However, I crush them on the ups and the more flowy trails. I can pick up speed much quicker and snake through tight turns faster. On flat sections of trail, I can lock out the suspension and put all of my energy into going forward. On climbs, I can adjust the suspension for the best combination of tractions and efficiency.

I think it is a fair trade off. I get 95% of the downhill fun and a whole lot more efficiency for longer rides.

The upgrade required some break in time before I could really start using the bike. Once I got over that hump, I started gaining the skills needed to really have fun. I still have a lot to learn, but now I have a much better platform.

Saturday, September 10, 2022


URI’s Bay Campus beach is a great place to launch for a paddle because it offers a variety of paddles. You can paddle up the Bay for a nice touring paddle; you can cross over to Jamestown; you can paddle down the bay to get more ocean conditions.

Our plan for the day was to head south along the Narragansett shore and look for rocks and swell for some playing.

The way south didn’t offer much. The conditions were mostly flat along Bonnet Cliffs and crossing the cove.

Whale Rock looked relatively fierce. The spot just in front of the tower offered a nice spot to bob around and practice holding position in swell.

After Whale Rock we headed back north to the cove just south of Bonnet Shores. The swell was setting up  nearly perfect for surfing. The was a biggish outer break and a smaller inner break that were spaced so that you could catch the outer break and link your ride with one from the inner break. You could also be adventurous and use the break close to the rocks and catch a bigger break.

We spent a good amount of time playing before heading in for lunch.

After lunch, we went back out and did more surfing.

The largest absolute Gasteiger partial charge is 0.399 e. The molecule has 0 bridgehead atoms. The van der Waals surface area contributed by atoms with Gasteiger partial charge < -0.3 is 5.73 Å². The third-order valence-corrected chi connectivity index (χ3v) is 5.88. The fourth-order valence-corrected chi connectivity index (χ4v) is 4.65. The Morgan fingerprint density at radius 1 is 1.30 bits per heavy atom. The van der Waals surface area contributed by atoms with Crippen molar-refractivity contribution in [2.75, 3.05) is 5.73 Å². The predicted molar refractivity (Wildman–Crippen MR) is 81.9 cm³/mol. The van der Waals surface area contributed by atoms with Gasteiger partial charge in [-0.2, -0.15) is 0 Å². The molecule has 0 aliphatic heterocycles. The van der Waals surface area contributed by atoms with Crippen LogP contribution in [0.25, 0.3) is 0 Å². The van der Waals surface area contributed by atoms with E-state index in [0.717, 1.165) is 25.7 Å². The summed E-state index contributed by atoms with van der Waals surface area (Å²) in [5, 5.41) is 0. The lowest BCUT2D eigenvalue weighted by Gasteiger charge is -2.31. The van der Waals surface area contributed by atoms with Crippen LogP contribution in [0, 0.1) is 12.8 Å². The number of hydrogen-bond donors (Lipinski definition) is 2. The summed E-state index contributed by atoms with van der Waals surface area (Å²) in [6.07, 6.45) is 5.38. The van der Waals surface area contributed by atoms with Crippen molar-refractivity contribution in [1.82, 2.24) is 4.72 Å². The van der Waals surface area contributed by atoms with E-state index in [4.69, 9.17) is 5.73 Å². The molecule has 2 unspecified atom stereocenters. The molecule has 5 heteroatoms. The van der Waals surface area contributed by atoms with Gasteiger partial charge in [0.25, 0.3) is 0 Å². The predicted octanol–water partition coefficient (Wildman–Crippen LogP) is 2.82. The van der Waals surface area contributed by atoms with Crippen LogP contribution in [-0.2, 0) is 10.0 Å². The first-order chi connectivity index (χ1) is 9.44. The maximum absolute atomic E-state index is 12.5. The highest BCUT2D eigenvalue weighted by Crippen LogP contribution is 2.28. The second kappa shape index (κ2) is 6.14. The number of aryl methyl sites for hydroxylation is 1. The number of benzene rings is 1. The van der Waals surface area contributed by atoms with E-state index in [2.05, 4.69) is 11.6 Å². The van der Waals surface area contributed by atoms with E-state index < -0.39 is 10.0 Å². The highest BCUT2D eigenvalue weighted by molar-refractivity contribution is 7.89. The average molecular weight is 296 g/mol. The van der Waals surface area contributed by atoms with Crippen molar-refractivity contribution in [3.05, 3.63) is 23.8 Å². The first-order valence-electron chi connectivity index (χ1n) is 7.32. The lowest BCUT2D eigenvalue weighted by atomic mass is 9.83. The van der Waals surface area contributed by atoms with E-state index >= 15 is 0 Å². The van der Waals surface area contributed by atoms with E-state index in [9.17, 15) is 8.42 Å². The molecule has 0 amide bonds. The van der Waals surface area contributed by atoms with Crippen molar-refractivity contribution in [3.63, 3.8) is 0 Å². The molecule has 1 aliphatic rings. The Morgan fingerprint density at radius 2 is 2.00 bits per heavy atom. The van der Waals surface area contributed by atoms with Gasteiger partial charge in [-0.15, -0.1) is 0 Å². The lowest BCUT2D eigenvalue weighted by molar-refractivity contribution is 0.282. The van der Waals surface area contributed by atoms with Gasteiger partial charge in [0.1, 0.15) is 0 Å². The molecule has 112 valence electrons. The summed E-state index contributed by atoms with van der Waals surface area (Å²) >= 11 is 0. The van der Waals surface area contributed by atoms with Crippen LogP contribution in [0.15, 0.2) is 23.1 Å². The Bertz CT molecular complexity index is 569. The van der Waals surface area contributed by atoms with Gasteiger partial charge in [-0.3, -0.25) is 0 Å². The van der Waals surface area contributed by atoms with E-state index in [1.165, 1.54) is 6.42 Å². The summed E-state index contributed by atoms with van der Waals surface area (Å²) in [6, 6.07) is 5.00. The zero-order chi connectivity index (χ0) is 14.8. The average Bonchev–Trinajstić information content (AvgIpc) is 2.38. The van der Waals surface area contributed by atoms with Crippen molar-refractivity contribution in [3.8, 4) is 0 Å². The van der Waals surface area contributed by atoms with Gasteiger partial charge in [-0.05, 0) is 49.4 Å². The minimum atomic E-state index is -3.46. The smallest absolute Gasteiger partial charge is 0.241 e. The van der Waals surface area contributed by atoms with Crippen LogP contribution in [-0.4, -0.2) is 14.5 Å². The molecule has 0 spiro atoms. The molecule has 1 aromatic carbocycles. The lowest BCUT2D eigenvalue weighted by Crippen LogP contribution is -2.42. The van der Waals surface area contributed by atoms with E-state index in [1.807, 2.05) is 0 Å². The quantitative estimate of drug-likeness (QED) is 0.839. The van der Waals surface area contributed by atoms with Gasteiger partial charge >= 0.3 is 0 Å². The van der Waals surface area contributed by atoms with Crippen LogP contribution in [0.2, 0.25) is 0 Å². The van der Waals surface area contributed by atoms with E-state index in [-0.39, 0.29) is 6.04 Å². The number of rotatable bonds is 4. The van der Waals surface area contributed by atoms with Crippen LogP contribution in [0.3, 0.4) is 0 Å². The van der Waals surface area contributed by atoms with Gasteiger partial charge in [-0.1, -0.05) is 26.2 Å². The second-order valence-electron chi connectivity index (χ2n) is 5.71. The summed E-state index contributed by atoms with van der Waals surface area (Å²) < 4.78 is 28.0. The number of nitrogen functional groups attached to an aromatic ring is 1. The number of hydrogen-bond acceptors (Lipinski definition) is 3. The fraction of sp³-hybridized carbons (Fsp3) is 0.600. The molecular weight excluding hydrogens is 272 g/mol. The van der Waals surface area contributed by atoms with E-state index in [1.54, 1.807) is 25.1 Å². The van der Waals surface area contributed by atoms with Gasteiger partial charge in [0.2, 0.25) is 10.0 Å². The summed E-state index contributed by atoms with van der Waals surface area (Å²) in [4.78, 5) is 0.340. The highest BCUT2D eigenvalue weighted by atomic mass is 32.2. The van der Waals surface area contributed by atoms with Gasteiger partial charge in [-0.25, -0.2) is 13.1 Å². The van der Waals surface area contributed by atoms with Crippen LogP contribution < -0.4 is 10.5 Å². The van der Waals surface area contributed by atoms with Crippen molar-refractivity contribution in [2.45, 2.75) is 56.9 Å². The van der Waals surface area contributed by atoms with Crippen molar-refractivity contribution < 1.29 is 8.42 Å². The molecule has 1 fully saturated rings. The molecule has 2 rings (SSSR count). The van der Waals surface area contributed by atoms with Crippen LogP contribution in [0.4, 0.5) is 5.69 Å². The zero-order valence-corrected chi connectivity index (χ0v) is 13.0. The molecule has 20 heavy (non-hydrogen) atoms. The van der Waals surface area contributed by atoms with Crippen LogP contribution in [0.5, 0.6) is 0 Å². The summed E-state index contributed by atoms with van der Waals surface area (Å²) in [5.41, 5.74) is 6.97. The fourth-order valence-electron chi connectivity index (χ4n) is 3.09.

The surf was perfect for the group. People could hang inside and take the small waves, head to the back and ride the big waves, or test your mettle trying to catch a big wave and not get surfed into a rock. There was also plenty of space to just float and enjoy the weather.

I mostly spent my time on the outside break and trying to maintain speed and control so I could extend my rides by catching the small break. When I didn't mistime the wave or just misjudge a swell that looked like it would break, I did pretty well.

I worked on using forward strokes to maneuver without killing my speed. The Aries is swede form boat with most of its rocker upfront on the flat planing bow, so the bow never takes much to swing around. It is the stern that has all the keel and requires a bit of work to free up. I good sweep stroke was enough to keep things going straight. I also was more conscious of using my edges to control the hull. The edging seemed to help in freeing up the stern enough to keep the wave from overpowering my attempts to maneuver the bow.

Catching the second break was always a nice little rush. Just as I could feel the kayak losing speed, the stern would lift up a little. A few quick strokes and I was flying along again.

Compared to the surfing, the paddle home was tame. We did try to find some rocks to dodge.

Back at the beach people thought rolling practice was a good idea, so I joined the fun. For a while I was just being a spotter and offering my bow to anyone who needed a boost. When it was my turn, I managed OK. One on each side.

I also tried some rest position sculling where you lay flat back on the water and gently scull to catch your breath. I hadn't done it in years, but once I got over the nerves it was pretty easy. Kayaking and bike riding  are pretty similar in that once you learn, you never forget.

The rolling and sculling was a great way to end a great day.

Saturday, September 03, 2022

King's Beach Touring

A paddle out of King’s Beach is always a rocks and surf paddle.

Then there was today’s paddle out of King’s beach...

The water was like glass. It was a perfect day to ogle the mansions and ostentatious luxury of the Newport scene.

We paddled over along to the cliff walk and inspected the wave damage.

We took advantage of any play spots we could find. In most cases, it took a lot of imagination to call what we found “play” spots. They did all involve rocks, wavelets, and some quick maneuvering, so they made for good practice for the real thing.

We lunched on a small rocky beach near the cliff walk.

The conditions on the way home were slightly rougher, but hardly typical for King’s Beach.

We stuck closer to the coast on the return so there was more opportunities to maneuver around rocks.

The nice thing about kayaking is that you don’t need conditions to enjoy the day. A nice relaxing tour of a lovely coast can be just as reinvigorating.